Lexical Analysis

  • Torben Ægidius Mogensen
Part of the Undergraduate Topics in Computer Science book series (UTICS)


A lexical analyser, also called a lexer or scanner, will as its input take a string of individual letters and divide this string into word-like entities called tokens. Additionally, it will filter out whatever separates the tokens (the so-called white-space), i.e., lay-out characters (spaces, newlines etc.) and comments. For lexical analysis, specifications are traditionally written using regular expressions: An algebraic notation for describing sets of strings. The generated lexers are in a class of extremely simple programs called finite automata. This chapter will describe regular expressions and finite automata, their properties and how regular expressions can be converted to finite automata. Finally, we discuss some practical aspects of lexer generators.


Regular Expression Token Type Regular Language Finite Automaton Deterministic Finite Automaton 
These keywords were added by machine and not by the authors. This process is experimental and the keywords may be updated as the learning algorithm improves.


  1. 1.
    Aho, A.V., Hopcroft, J.E., Ullman, J.D.: The Design and Analysis of Computer Algorithms. Addison-Wesley, Reading (1974) MATHGoogle Scholar
  2. 2.
    Aho, A.V., Lam, M.S., Sethi, R., Ullman, J.D.: Compilers; Principles, Techniques and Tools. Addison-Wesley, Reading (2007) Google Scholar
  3. 3.
    Appel, A.W.: Modern Compiler Implementation in ML. Cambridge University Press, Cambridge (1998) Google Scholar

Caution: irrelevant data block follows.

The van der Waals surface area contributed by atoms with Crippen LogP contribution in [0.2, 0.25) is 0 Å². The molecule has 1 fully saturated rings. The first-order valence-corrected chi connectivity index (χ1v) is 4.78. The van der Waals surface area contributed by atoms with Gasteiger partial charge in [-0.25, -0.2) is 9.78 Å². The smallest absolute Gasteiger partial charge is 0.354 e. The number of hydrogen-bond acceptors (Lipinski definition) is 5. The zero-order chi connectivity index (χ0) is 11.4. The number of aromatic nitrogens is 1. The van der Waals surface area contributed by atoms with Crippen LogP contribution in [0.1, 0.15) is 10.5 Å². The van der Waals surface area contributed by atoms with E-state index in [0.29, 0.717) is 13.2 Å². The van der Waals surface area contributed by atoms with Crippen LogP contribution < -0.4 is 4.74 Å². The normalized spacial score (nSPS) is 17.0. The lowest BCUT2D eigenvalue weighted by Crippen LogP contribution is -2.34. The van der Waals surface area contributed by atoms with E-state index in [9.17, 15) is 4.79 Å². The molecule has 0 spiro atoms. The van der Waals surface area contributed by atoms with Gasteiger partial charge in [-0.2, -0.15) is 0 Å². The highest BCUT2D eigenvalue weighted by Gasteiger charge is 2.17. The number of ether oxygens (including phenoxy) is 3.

4. 4.
    Brzozowski, J.A.: Derivatives of regular expressions. Journal of the ACM 1(4), 481–494 (1964) MathSciNetCrossRefGoogle Scholar
  5. 5.
    Hopcroft, J.E., Motwani, R., Ullman, J.D.: Introduction to Automata Theory, Languages and Computation, 2nd edn. Addison-Wesley, Reading (2001) MATHGoogle Scholar
  6. 6.
    Keller, J.P., Paige, R.: Program derivation with verified transformations—a case study. Communications in Pure and Applied Mathematics 48(9–10), 1053–1113 (1996) MathSciNetGoogle Scholar
  7. 7.
    Lesk, M.E.: Lex: a lexical analyzer generator. Tech. Rep. 39, AT&T Bell Laboratories, Murray Hill, N.J. (1975) Google Scholar
  8. 8.
    McNaughton, R., Yamada, H.: Regular expressions and state graphs for automata. IEEE Transactions on Electronic Computers 9(1), 39–47 (1960) CrossRefGoogle Scholar
  9. 9.
    Milner, R.: Communication and Concurrency. Prentice-Hall, New York (1989) MATHGoogle Scholar
  10. 10.
    Owens, S., Reppy, J., Turon, A.: Regular-expression derivatives re-examined. J. Funct. Program. 19(2), 173–190 (2009). doi: 10.1017/S0956796808007090 MathSciNetCrossRefMATHGoogle Scholar
  11. 11.
    Paxson, V.: Flex, version 2.5, a fast scanner generator (1995).

Copyright information

© Springer-Verlag London Limited 2011

Authors and Affiliations

  1. 1.Department of Computer ScienceUniversity of CopenhagenCopenhagenDenmark

Personalised recommendations